DVD extras are limited to deleted scenes. The Blu-ray release includes that content plus two featurettes available only via BD Live.



Did You Hear About the Morgans?
2 stars
Rated PG-13 for some sexual references and momentary violence
Columbia Pictures
Available on: DVD and Blu-ray

In “Did You Hear About the Morgans?” Hugh Grant – playing an emblematic New York City lawyer – finds himself in the country facing off against an angry bear. This fish-out-of-water gag is moderately funny … and it’s one of the few highlights of an off-kilter romantic comedy that’s firmly rooted in mediocrity. Trouble is, the comedy is inconsistent and the romance isn’t very sexy.

Grant’s lawyer is named Paul, and he spends most of the film apologizing to his estranged wife, Meryl (Sarah Jessica Parker), because he slept with another woman. She isn’t much interested in forgiving him, but he’s persistent, so they have dinner together. After the relatively pleasant meal, they decide to take a walk and end up with a front row seat to murder. That lands them, against their will, in a witness protection program in rural Wyoming.

What follows is a string of jokes about how lifelong city dwellers adapt to small-town happenings, and regular moviegoers have seen similar shenanigans dozens of times. Sadly, Grant and Parker don’t add anything new to the formula. Although both actors are likable individually, they don’t have much in the way of chemistry, and that’s a killer in any romance.

DVD and Blu-ray extras include deleted scenes, outtakes, several features on the making of the film and an audio commentary by Grant, Parker and director Marc Lawrence.



Astro Boy
2½ stars
Rated PG for some action peril and brief mild language
Summit Entertainment
Available on: DVD and Blu-ray

Based on a popular Japanese manga series, this computer-animated feature is set in the distant future where a famed scientist loses his son to an accident that is largely his fault. Devastated, he decides to place the memories of his boy into an indestructible, high-tech robot. Alas, he is disappointed when the metallic creation is not exactly like his boy, so he shuns it. The robot, who looks human and feels human emotions but possesses remarkable physical powers, then strikes out in hopes of finding a place to fit in. Of course, he takes on the name Astro Boy.

Although the movie was a box office failure in the U.S., it features solid animation and a good voice cast that includes Freddie Highmore, Nicolas Cage, Kristen Bell and Bill Nighy. The plotting is deeper than in a lot of children’s movies, but the story seems rushed and the movie wraps in a quick, haphazard manner. That shouldn’t stop kids – particularly young boys who are into superheroes – from enjoying the film, but it does put “Astro Boy” a step below animated features like “The Princess and the Frog.”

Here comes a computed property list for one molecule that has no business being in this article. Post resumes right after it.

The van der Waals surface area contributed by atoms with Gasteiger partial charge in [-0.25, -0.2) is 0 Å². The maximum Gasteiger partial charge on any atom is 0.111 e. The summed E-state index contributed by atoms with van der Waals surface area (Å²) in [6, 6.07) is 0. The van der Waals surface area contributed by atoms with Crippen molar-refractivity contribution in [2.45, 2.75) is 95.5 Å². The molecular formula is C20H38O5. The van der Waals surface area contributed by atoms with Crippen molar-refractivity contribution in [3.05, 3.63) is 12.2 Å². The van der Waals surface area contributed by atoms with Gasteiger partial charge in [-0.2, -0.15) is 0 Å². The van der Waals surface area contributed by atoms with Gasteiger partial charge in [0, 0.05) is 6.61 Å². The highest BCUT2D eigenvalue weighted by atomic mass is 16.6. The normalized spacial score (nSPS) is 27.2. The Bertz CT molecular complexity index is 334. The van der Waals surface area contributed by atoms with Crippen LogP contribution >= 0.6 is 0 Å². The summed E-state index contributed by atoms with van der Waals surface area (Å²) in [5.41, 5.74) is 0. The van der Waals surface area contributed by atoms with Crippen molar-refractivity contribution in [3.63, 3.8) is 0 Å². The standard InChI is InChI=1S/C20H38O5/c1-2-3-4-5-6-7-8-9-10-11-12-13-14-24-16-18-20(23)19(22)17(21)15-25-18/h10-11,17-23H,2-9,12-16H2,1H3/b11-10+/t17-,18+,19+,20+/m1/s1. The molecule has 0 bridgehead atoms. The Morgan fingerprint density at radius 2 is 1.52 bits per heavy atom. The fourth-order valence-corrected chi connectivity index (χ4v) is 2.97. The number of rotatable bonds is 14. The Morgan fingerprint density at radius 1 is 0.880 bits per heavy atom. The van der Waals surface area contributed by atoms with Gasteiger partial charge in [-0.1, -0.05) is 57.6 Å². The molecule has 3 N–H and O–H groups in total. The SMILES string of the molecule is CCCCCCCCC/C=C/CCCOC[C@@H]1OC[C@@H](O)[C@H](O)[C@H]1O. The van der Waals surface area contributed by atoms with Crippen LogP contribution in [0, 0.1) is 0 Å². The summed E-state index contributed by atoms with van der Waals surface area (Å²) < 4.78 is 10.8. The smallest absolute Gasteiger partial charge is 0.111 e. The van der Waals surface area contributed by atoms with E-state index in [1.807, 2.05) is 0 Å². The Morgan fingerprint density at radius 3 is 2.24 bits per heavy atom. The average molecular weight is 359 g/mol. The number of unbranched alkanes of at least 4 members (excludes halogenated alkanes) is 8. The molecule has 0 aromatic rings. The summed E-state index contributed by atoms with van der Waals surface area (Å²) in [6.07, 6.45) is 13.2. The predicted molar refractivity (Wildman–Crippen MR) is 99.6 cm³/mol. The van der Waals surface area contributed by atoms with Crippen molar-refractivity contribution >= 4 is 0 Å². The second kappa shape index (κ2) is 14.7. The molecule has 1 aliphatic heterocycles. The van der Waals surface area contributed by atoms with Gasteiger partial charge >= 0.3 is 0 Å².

DVD and Blu-ray extras include several making-of features and two new animated sequences.




“Broken Embraces”: Tragic story of an author who, in a fatal car crash, loses his sight and the woman he loves. Devastated, he insists on being called by the name of his literary pseudonym, Harry Caine, while arguing that his real identity, Mateo Blanco, is dead. Denying his true identity, Harry is confronted by guilt, jealousy and other powerful emotions. The film, directed by Pedro Almodovar, is presented in Spanish with English subtitles, and it won the 2010 Critics Choice Movie Award for best foreign language film. Penelope Cruz stars.

“Dillinger is Dead”: The Criterion Collection presents this controversial, 1969 Italian film, which is a combination of reality and fantasy infused with a good dose of violence. The story considers a routine night in the life of a gas mask designer who may have discovered a gun that belonged to John Dillinger. Directed by Marco Ferreri, the film is presented in Italian with English subtitles.

“Wonderful World”: The world of Ben Singer (Matthew Broderick) is not so wonderful. He is down on his luck, his career is in the toilet and being a part-time Dad is not going well. Ben’s attitude does a 360, however, when his good friend and roommate Ibu (Michael Kenneth Williams, “The Wire”) falls ill. Ben learns from Ibu’s sister Khadi (Sanaa Lathan, “A Family that Preys”) that life is a matter of perspective and that happiness is a choice.

“Brief Interviews with Hideous Men”: John Krasinski (“The Office”) makes his directorial debut with this dark comedy based on a collection of short stories by David Foster Wallace. The subject matter delves into the intricate ideas men have about women, and the premise is that Sara – who was dumped by her boyfriend – is being interviewed about the failed relationship. Sara, in turn, conducts a scientific experiment to discover why men mistreat women. Stars include Timothy Hutton, Bobby Cannavale, Christopher Meloni, Chris Messina and Will Arnett.

“Paris”: A youthful Moulin Rouge dancer named Pierre sees his career cut short when a heart condition puts him on the list for a transplant. While waiting for a new heart, Pierre’s struggling sister, Elise (Juliette Binoche), comes to take care of him. Presented in French with English subtitles

“Hawaii Five-O – The Eighth Season”: This television crime drama was set on the island of Hawaii and ran from 1968 to 1980. During that long stretch, detective Steve McGarrett (Jack Lord) and his sidekick Dano (James MacArthur) fought to rid the island of bad guys. This release includes all 23 of their adventures from season eight.

“Mystery Science Theater 3000 – Volume XVII”: This four-disc boxed set features Joel Robinson, Mike Nelson and their robotic pals poking fun at the blunders of four aging movies: “The Crawling Eye,” “The Beatniks,” “The Final Sacrifice” and “Blood Waters of Dr. Z.”



Forrest Hartman is an independent film critic whose byline has appeared in some of the nation’s largest publications.  E-mail him at

1 Comment

Filed under Video Verdict

One response to “Video Verdict: ‘Princess and the Frog,’ ‘Armored,’ ‘Ninja Assassin,’ ‘The Fourth Kind,’ ‘Astro Boy,’ ‘Did You Hear About the Morgans?’

  1. i always regard the movie ninja assasin one of the best action films, ;~,